Our last significant pre-pandemic trip was four years in the making. During a 2015 vacation, we planned a stop in Henderson, Kentucky, in large part to try what was frequently billed among my roadfood circle of friends as the best fried chicken in the country. It was known at that time as Bon Ton Chicken, named after the restaurant that served it. Unfortunately, that restaurant closed shortly before we made it there. We went to Henderson anyway and I “settled” for what had previously been the second best fried chicken in town. It turned out to be the best I’d ever had. Yet I was still disappointed at having just missed out on a legendary roadfood item I had wanted to try for a fairly long time.
But I left Henderson with hope on that earlier trip. I was tipped off by my friend and guide, Louis, that there was strong talk that the owner of a to-be-opened restaurant had the recipe for Bon Ton Chicken and would serve it when his new place was up and running. Within a few months of our visit to Henderson, Louis notified me the rumor was true and the chicken was available once again. My wife and I had been going to southern Indiana, which is within easy driving distance of Henderson, every couple of years or so since we were married to visit close friends. So I told Louis I’d be back before too long. It turned out we went a little longer between visits. The wait stretched to four years. But it was now over.
Kentucky was still a few days off when we left home and hopped on the Pennsylvania Turnpike heading west. If you’re a regular reader of this blog, you probably know where we stopped for our first meal; the Summit Diner in Somerset, PA.
My wife had chicken-noodle soup with a very rich broth and thick noodles. For my order, I broke from tradition when I saw that their daily special was a patty melt, a favorite of mine. It had far less cheese than is standard for a patty melt, but the burger itself and the onions that bordered on caramelization made for enjoyable eating anyway. On top of that, I had hash browns on the side, and I absolutely love the Summit Diner’s hash browns.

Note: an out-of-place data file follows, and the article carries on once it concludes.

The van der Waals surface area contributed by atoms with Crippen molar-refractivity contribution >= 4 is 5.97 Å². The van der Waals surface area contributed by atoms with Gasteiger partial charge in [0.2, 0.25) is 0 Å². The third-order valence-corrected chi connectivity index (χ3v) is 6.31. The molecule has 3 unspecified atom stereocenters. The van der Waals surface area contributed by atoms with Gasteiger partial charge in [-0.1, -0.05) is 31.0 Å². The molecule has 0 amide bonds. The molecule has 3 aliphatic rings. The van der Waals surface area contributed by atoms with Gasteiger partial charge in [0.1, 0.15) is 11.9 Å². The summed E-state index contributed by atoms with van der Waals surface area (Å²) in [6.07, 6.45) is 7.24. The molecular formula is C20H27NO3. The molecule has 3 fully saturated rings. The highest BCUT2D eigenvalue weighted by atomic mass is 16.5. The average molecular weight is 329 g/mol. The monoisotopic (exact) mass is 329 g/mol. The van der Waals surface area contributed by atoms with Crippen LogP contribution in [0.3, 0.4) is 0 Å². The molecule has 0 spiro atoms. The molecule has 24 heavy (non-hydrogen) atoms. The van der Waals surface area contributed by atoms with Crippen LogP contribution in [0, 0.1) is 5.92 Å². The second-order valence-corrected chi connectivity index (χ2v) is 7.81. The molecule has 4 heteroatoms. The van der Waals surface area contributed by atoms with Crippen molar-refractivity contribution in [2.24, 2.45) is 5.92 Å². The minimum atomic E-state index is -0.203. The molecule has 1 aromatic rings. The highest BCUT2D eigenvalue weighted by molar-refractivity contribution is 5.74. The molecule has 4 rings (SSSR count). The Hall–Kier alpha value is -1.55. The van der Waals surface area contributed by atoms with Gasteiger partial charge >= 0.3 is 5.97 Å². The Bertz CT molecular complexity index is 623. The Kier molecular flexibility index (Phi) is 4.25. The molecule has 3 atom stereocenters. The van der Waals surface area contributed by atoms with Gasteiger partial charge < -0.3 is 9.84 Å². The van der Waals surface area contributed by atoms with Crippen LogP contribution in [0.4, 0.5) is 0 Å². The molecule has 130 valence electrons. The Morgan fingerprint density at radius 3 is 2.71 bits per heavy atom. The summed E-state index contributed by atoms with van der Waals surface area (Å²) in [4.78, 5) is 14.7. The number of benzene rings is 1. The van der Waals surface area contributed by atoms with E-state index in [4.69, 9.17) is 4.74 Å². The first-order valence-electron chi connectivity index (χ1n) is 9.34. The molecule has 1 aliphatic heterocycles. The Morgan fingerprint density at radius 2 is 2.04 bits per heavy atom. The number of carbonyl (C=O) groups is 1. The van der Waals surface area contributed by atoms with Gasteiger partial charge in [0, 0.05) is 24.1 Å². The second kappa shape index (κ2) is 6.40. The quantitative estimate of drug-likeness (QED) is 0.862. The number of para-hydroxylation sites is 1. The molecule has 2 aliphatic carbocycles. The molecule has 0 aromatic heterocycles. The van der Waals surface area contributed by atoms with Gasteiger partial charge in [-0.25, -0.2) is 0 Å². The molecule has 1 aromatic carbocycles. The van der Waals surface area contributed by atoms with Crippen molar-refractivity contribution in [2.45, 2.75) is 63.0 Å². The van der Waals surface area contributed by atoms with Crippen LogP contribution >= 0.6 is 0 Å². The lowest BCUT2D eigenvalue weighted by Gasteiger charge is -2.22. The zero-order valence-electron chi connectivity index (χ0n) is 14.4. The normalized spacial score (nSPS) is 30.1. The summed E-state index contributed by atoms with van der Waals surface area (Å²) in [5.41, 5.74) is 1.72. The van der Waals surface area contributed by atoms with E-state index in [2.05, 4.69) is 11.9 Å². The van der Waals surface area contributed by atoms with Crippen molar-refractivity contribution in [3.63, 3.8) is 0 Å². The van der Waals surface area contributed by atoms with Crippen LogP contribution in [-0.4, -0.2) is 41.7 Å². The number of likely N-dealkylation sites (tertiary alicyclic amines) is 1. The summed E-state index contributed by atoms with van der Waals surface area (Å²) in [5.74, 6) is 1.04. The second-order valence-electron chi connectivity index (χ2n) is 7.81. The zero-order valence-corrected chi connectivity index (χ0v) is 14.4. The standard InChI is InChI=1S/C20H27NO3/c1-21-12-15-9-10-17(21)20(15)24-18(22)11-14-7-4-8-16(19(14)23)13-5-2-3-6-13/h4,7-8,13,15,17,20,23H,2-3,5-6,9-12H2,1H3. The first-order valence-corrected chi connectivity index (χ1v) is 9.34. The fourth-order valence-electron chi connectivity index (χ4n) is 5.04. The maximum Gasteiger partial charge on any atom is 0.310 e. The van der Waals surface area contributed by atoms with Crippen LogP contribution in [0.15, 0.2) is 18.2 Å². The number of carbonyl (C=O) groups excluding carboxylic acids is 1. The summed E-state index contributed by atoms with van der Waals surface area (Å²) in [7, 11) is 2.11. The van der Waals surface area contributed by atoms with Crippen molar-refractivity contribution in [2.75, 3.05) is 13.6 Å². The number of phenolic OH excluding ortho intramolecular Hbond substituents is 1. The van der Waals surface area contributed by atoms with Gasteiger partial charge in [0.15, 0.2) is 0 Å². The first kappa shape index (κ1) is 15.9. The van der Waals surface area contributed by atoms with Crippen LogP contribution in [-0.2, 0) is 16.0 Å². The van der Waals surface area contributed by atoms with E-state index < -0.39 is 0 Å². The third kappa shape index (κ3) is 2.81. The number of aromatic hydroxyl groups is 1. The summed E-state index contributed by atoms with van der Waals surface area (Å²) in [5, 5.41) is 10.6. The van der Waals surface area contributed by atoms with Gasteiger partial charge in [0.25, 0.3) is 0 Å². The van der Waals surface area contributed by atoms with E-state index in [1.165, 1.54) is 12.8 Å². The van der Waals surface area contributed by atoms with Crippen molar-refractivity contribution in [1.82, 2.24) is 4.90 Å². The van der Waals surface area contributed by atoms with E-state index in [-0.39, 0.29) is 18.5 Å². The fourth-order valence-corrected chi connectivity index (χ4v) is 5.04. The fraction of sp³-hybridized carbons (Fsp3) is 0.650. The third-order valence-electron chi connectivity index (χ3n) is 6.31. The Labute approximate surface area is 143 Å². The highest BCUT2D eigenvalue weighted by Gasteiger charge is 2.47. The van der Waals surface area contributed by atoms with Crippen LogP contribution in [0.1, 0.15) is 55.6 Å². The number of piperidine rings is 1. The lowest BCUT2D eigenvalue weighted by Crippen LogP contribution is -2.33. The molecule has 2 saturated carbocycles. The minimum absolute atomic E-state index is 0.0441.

I almost always get pie for dessert at the summit and this time was no exception. But I did try a flavor I had never sampled there; peach. It’s not usually one of the available flavors when I go to the Summit and I had been craving it around that time. Did I ever hit the jackpot. It turned out to be arguably the best piece of fruit pie I’ve ever had and the first of four items I would eat on this trip that I consider to be in my personal roadfood pantheon. It was full of big peach pieces and the crust had a delicious buttery quality.
Our first-day destination was Columbus, the capital of Ohio. As I’ve indicated in past trip reports, we make a habit of visiting state houses while on vacation. We arrived during the evening, so that would wait until the following morning. Our immediate concern after checking into our hotel was dinner. And I had what I hoped would be something special planned. One of my food loves is old-fashioned Americanized Chinese food, the kind of stuff I used to eat during the 70s and 80s, but which has taken a backseat to more authentic, regional Chinese cuisine in later years, at least in the major coastal cities. Ding Ho is the oldest surviving Chinese restaurant in Columbus. While it had a modern, generic exterior that’s probably been updated over the years, the interior was classic old-school Chinese-American, as was the menu.